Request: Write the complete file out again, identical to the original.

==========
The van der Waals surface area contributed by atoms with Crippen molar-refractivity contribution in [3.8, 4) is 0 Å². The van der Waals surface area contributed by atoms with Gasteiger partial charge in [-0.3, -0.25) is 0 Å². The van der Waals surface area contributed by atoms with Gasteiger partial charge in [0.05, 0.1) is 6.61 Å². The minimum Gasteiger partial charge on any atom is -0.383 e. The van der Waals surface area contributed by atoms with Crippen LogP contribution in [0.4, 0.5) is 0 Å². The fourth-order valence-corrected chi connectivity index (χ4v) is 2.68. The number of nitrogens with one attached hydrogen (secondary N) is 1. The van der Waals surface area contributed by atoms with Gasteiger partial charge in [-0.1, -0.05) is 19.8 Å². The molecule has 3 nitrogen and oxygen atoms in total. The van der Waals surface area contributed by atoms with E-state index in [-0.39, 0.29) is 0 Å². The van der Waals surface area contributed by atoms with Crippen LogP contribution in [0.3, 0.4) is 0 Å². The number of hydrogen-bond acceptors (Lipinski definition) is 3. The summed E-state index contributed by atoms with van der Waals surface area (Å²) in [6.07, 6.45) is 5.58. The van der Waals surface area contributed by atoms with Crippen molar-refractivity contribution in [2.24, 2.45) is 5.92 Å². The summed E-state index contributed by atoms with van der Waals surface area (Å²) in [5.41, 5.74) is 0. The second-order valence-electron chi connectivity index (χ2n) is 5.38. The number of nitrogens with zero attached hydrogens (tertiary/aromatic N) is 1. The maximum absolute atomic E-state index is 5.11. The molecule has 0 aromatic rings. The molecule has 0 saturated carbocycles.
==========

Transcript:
The van der Waals surface area contributed by atoms with Crippen molar-refractivity contribution in [3.8, 4) is 0 Å². The van der Waals surface area contributed by atoms with Gasteiger partial charge in [-0.3, -0.25) is 0 Å². The van der Waals surface area contributed by atoms with Gasteiger partial charge in [0.05, 0.1) is 6.61 Å². The minimum Gasteiger partial charge on any atom is -0.383 e. The van der Waals surface area contributed by atoms with Crippen LogP contribution in [0.4, 0.5) is 0 Å². The fourth-order valence-corrected chi connectivity index (χ4v) is 2.68. The number of nitrogens with one attached hydrogen (secondary N) is 1. The van der Waals surface area contributed by atoms with Gasteiger partial charge in [-0.1, -0.05) is 19.8 Å². The molecule has 3 nitrogen and oxygen atoms in total. The van der Waals surface area contributed by atoms with E-state index in [-0.39, 0.29) is 0 Å². The van der Waals surface area contributed by atoms with Crippen LogP contribution in [0.3, 0.4) is 0 Å². The number of hydrogen-bond acceptors (Lipinski definition) is 3. The summed E-state index contributed by atoms with van der Waals surface area (Å²) in [6.07, 6.45) is 5.58. The van der Waals surface area contributed by atoms with Crippen molar-refractivity contribution in [2.24, 2.45) is 5.92 Å². The summed E-state index contributed by atoms with van der Waals surface area (Å²) in [5.41, 5.74) is 0. The second-order valence-electron chi connectivity index (χ2n) is 5.38. The number of nitrogens with zero attached hydrogens (tertiary/aromatic N) is 1. The maximum absolute atomic E-state index is 5.11. The molecule has 0 aromatic rings. The molecule has 0 saturated carbocycles.